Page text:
Another trip to Umbria! My thoughts immediately turned to mountains, food and wine. As I packed my walking shoes I thought about how much I love the rolling green hills of this region, where the food is hearty and the wine is robust and full bodied. 

On this particular visit to Umbria we were planning to explore the province of Terni in the Nera river valley, just 100 kilometres from Rome. It is an area rich in medieval towns, pastoral scenery, vineyards and farms.

I have visited this beautiful part of Italy on several occasions over the past few years and I think that one of its most charming towns has to be Amelia.

Amelia.

Just half an hour’s drive from the famous Marmore Falls, and with a population of about 11,000, Amelia is one of the oldest towns in Umbria. Sitting high on a hill in the south western corner of the province, it overlooks the valleys of both the River Tiber and the River Nera.

Amelia is a centre of historical interest being entirely surrounded by superb walls which date from the seventh century. B.C. Arriving just outside these remarkable walls I was immediately struck by the cyclopean masonry, which is comprised of large irregularly-shaped rocks fitted tightly together without the use of mortar. This fantastic feat of engineering is broken by four gates and is approximately 700 metres long and 3.5 metres thick.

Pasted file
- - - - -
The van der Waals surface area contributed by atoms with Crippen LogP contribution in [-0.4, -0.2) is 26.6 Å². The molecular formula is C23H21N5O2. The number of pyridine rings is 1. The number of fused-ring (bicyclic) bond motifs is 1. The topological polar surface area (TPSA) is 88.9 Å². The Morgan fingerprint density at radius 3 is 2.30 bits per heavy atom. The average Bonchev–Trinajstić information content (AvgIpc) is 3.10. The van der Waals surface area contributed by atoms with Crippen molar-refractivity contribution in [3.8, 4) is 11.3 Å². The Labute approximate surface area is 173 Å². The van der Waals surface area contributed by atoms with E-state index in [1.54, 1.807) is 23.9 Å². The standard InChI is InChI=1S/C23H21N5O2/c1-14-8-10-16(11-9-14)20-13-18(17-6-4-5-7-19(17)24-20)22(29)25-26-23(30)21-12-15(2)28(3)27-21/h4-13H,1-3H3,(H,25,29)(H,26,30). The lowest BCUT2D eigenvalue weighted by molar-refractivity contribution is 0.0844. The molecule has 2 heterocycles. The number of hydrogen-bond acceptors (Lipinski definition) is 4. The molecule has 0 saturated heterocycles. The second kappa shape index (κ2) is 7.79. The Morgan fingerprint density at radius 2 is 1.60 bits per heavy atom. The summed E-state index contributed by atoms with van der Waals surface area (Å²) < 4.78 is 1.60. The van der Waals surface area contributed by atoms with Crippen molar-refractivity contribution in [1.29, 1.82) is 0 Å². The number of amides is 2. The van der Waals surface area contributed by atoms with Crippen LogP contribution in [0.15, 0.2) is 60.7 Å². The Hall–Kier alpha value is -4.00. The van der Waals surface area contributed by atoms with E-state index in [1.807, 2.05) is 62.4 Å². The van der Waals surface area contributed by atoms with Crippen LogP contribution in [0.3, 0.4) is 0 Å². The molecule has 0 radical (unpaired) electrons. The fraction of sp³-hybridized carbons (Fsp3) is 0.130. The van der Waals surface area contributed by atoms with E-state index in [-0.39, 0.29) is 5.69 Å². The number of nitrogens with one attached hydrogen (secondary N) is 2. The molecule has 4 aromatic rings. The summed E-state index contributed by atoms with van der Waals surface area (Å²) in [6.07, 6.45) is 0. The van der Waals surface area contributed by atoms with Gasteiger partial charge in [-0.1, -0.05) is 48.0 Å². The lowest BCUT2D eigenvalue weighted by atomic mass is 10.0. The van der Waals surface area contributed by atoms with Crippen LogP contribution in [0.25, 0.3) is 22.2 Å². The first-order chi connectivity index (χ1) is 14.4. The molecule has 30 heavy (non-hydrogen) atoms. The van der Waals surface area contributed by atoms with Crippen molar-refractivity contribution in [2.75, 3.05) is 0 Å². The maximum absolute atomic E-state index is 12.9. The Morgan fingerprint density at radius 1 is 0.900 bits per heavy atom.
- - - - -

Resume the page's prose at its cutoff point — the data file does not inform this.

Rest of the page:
We entered the pretty medieval town via Porta Romana and, as we strolled uphill along the narrow street, we paused to marvel at the preserved Roman road which was visible beneath us. The Romans also constructed underground cisterns to collect water for their ancient baths.

Progressing upward we could see the Duomo and Torre Civica sitting on the skyline ahead.

A visit to the archaeology museum revealed a bronze statue of Germanicus, aka Nero Claudius Drusus, unearthed just outside the walls of Amelia in 1963. More than two metres tall, this statue of the young Roman hero was restored and put on display in the archaeological museum, which is located in Palazzo Bocarini.

The bronze statue of Germanicus, aka Nero Claudius Drusus